I’m attorney Paul Bernstein of the Bernstein Law Group. We’ve dealt with many, many local area families over the last 25 plus years in creating their estate plans. And we frequently use the analogy of building a house when we talk about designing and creating someone’s estate plan.
Blueprints for the house
When someone wants to build a house, they usually start off with having a lot of land. They want to make sure that it’s the right house for them so they meet with an architect. The architect creates blueprints after some conversations with the clients, the clients review the blueprints, and the architect then makes any adjustments to that before the house is being built.
Blueprints for the client’s estate plan
In the estate-planning world, we meet with clients and we map out or basically create the blueprints for the client’s estate plan. We make sure it makes sense to the client and see if we have to make any adjustments to the blueprints before we start creating the estate plan itself.
The house is being built
So the first step is mapping out or designing the plan, much like an architect would. Then the architect gives those plans to a contractor who builds the house, and the clients will do a walkthrough once the house is built to see if they have any items that they want to have addressed or changed.
The documents are drafted
And in the estate-planning context, the documents are drafted based on the design blueprints, if you will. And the clients review the documents, frequently with the attorney himself or with someone in the firm. We’ll walk through, make sure it’s the right plan, and answer any questions they have.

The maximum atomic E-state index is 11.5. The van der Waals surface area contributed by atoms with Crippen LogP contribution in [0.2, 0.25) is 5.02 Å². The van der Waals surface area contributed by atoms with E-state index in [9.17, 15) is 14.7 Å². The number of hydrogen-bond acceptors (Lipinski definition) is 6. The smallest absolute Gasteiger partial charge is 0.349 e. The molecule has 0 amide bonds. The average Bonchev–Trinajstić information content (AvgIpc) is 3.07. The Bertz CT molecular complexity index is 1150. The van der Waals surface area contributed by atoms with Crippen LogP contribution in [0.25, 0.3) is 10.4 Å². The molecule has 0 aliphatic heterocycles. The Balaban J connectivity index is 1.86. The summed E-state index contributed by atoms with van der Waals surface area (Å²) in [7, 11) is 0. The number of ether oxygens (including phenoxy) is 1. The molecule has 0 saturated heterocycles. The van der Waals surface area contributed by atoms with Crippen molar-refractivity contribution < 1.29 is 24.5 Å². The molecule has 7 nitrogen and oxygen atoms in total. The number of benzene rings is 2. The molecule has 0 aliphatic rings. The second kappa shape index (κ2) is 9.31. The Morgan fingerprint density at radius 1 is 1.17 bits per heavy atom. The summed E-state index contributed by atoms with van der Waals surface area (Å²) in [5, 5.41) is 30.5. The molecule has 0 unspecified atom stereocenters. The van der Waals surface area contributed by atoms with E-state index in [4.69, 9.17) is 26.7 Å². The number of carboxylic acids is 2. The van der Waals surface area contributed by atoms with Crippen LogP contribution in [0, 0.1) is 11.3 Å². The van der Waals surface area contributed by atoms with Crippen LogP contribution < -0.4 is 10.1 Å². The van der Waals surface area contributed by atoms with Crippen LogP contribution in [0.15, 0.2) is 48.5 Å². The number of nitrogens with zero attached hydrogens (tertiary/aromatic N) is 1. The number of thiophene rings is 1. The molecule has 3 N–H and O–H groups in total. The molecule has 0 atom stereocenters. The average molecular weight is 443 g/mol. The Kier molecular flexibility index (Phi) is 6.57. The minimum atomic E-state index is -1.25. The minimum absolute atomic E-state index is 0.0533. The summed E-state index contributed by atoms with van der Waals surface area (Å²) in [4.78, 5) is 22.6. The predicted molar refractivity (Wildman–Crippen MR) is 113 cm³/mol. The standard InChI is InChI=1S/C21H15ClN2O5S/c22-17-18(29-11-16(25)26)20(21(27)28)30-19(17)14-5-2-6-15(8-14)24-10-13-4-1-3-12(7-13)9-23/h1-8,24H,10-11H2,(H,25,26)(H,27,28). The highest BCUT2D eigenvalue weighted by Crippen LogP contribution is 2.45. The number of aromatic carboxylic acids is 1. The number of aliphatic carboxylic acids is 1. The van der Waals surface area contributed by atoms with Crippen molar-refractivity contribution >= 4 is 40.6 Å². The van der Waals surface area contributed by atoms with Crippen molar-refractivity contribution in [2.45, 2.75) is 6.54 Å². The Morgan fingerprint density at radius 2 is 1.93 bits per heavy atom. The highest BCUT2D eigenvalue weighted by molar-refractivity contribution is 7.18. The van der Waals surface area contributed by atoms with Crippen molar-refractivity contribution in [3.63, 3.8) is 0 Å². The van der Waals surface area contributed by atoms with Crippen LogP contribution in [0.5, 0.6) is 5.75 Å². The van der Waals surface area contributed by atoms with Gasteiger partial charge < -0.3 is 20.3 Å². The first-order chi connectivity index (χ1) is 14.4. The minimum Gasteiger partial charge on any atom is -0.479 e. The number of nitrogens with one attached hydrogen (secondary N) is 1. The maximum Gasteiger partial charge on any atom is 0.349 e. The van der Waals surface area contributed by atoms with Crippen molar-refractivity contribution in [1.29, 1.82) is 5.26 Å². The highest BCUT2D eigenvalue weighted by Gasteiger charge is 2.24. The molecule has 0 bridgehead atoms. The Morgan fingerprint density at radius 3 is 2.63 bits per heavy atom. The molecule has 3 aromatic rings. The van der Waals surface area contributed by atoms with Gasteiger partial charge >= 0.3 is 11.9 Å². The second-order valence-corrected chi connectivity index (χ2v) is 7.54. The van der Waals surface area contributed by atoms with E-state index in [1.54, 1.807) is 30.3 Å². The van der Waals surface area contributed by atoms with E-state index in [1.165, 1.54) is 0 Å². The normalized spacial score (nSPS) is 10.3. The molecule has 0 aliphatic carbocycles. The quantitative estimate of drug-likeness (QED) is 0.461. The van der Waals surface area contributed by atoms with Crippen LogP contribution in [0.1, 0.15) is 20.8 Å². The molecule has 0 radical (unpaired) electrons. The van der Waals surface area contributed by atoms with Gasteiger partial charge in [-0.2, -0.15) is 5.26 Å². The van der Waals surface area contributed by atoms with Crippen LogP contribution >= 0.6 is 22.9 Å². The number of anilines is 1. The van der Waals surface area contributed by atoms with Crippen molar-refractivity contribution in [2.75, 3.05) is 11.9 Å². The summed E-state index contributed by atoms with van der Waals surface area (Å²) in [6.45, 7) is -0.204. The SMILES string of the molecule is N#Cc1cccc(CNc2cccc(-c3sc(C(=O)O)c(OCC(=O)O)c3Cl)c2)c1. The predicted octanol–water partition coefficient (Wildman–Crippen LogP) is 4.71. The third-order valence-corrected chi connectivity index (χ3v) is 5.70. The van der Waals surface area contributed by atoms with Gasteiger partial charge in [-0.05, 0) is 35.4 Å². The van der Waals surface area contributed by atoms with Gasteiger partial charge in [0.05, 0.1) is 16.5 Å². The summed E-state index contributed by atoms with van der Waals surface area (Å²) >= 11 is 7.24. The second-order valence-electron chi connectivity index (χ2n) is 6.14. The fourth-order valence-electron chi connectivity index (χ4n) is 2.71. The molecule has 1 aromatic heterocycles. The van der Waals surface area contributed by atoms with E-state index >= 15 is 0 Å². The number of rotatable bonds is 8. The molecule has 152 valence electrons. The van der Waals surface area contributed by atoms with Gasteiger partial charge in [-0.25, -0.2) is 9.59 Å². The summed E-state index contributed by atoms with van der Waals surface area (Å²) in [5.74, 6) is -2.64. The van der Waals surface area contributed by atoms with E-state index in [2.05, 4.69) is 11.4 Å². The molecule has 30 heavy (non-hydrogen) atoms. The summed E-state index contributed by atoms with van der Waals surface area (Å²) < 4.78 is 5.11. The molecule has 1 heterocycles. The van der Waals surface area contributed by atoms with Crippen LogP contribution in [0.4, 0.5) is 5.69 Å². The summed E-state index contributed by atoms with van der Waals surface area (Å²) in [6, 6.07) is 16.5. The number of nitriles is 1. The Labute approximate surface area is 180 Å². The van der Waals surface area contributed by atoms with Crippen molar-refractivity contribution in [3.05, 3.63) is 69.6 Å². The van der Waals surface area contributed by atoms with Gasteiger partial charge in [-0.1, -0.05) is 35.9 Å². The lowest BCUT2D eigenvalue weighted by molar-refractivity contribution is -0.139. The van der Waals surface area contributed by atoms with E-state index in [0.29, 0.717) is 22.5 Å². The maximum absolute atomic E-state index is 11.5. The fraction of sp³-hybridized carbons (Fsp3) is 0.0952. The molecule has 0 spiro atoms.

And if we need to make any adjustments to the documents, we do that. Then the client signs the documents. That’s just like a house that is now built. The contractor has handed over the keys to the clients and now they have their house.
Moving in the furniture
But the house isn’t ready yet to live in. We have to install appliances and move the furniture in before the house is actually livable. And in the estate planning context, just because we have the documents, when we’re dealing with a trust centered plan, which many of our clients have, we also need to make sure that we have changed the ownership of the assets from them as individuals to trust owned assets.
Funding the trust
So we deed the real estate into the trust. We make sure bank accounts are properly titled in alignment with the trust. We change ownership of investments to the trust. We look at all the various assets and either change ownership over into the trust, or look at the beneficiaries to make sure the beneficiaries are aligned with the estate plan. That’s like moving the furniture in. We call that process funding the trust.
When things can go wrong
As I mentioned earlier, unfortunately we meet with many people that have a trust centered plan that they went to a different attorney with, and we’re not told about funding the trust. Therefore they spent the time, effort and energy to create an estate plan, thinking they we’re avoiding probate court, but they’re not avoiding probate court at all.
It’s now going to be a probate settlement and a trust settlement. That’s great for the lawyer, who’s making a lot of money, but not good for the family. We need to make sure the furniture is moved in for the trust to work fully.
The last step: maintenance
And then the last step with a home, as any homeowner knows, is that we have to maintain the home and make sure that it’s working properly because over time, things happen. It’s the same in the estate-planning context. Things are always changing, sometimes not that frequently, and sometimes very frequently.
And that could be due to changes in the law, changes in the tax rules, or changes in the client’s relationships with people or just in what the client owns. So a method needs to be in place to make sure that the estate plan is reviewed, monitored, and adjusted over time. I hope you found this information illustrative on what the estate planning process looks like. If you have any other questions or you are just not sure what to do, feel free to reach out to us.